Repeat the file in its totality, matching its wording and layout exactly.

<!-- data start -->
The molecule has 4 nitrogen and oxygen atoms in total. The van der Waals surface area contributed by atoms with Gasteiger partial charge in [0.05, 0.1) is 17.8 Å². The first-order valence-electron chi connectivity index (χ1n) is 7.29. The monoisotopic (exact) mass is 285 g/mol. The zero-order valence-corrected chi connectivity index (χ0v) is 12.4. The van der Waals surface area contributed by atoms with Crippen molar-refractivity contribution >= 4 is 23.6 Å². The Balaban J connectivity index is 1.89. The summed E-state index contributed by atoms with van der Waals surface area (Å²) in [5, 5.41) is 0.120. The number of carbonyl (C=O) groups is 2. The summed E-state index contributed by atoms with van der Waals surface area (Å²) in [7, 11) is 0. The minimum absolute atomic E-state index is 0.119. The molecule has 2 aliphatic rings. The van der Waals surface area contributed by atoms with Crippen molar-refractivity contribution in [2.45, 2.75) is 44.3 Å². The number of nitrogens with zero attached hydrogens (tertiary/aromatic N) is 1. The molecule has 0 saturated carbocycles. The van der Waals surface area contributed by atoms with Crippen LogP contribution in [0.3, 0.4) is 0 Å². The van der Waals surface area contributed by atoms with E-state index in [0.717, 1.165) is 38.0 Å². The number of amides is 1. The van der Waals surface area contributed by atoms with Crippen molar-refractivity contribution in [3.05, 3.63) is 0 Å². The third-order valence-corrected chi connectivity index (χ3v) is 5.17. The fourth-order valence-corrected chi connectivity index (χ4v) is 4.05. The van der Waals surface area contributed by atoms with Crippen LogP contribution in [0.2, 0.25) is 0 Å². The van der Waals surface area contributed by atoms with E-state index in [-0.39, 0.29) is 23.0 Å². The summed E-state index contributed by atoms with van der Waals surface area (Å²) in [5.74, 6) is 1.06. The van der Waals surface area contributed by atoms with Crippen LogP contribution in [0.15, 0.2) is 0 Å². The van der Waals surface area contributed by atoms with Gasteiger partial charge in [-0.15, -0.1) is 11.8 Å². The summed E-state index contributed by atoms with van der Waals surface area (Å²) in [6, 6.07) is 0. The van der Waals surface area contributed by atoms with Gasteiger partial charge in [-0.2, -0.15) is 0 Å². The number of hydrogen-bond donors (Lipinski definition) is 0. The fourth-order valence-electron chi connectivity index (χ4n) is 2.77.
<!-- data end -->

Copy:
The molecule has 4 nitrogen and oxygen atoms in total. The van der Waals surface area contributed by atoms with Gasteiger partial charge in [0.05, 0.1) is 17.8 Å². The first-order valence-electron chi connectivity index (χ1n) is 7.29. The monoisotopic (exact) mass is 285 g/mol. The zero-order valence-corrected chi connectivity index (χ0v) is 12.4. The van der Waals surface area contributed by atoms with Crippen molar-refractivity contribution >= 4 is 23.6 Å². The Balaban J connectivity index is 1.89. The summed E-state index contributed by atoms with van der Waals surface area (Å²) in [5, 5.41) is 0.120. The number of carbonyl (C=O) groups is 2. The summed E-state index contributed by atoms with van der Waals surface area (Å²) in [7, 11) is 0. The minimum absolute atomic E-state index is 0.119. The molecule has 2 aliphatic rings. The van der Waals surface area contributed by atoms with Crippen molar-refractivity contribution in [2.45, 2.75) is 44.3 Å². The number of nitrogens with zero attached hydrogens (tertiary/aromatic N) is 1. The molecule has 0 saturated carbocycles. The van der Waals surface area contributed by atoms with Crippen LogP contribution in [0.3, 0.4) is 0 Å². The van der Waals surface area contributed by atoms with E-state index in [0.717, 1.165) is 38.0 Å². The number of amides is 1. The van der Waals surface area contributed by atoms with Crippen molar-refractivity contribution in [3.05, 3.63) is 0 Å². The third-order valence-corrected chi connectivity index (χ3v) is 5.17. The fourth-order valence-corrected chi connectivity index (χ4v) is 4.05. The van der Waals surface area contributed by atoms with Crippen LogP contribution in [0.2, 0.25) is 0 Å². The van der Waals surface area contributed by atoms with E-state index in [-0.39, 0.29) is 23.0 Å². The summed E-state index contributed by atoms with van der Waals surface area (Å²) in [5.74, 6) is 1.06. The van der Waals surface area contributed by atoms with Crippen LogP contribution in [0.15, 0.2) is 0 Å². The van der Waals surface area contributed by atoms with Gasteiger partial charge in [-0.15, -0.1) is 11.8 Å². The summed E-state index contributed by atoms with van der Waals surface area (Å²) in [6, 6.07) is 0. The van der Waals surface area contributed by atoms with Gasteiger partial charge in [-0.2, -0.15) is 0 Å². The number of hydrogen-bond donors (Lipinski definition) is 0. The fourth-order valence-electron chi connectivity index (χ4n) is 2.77.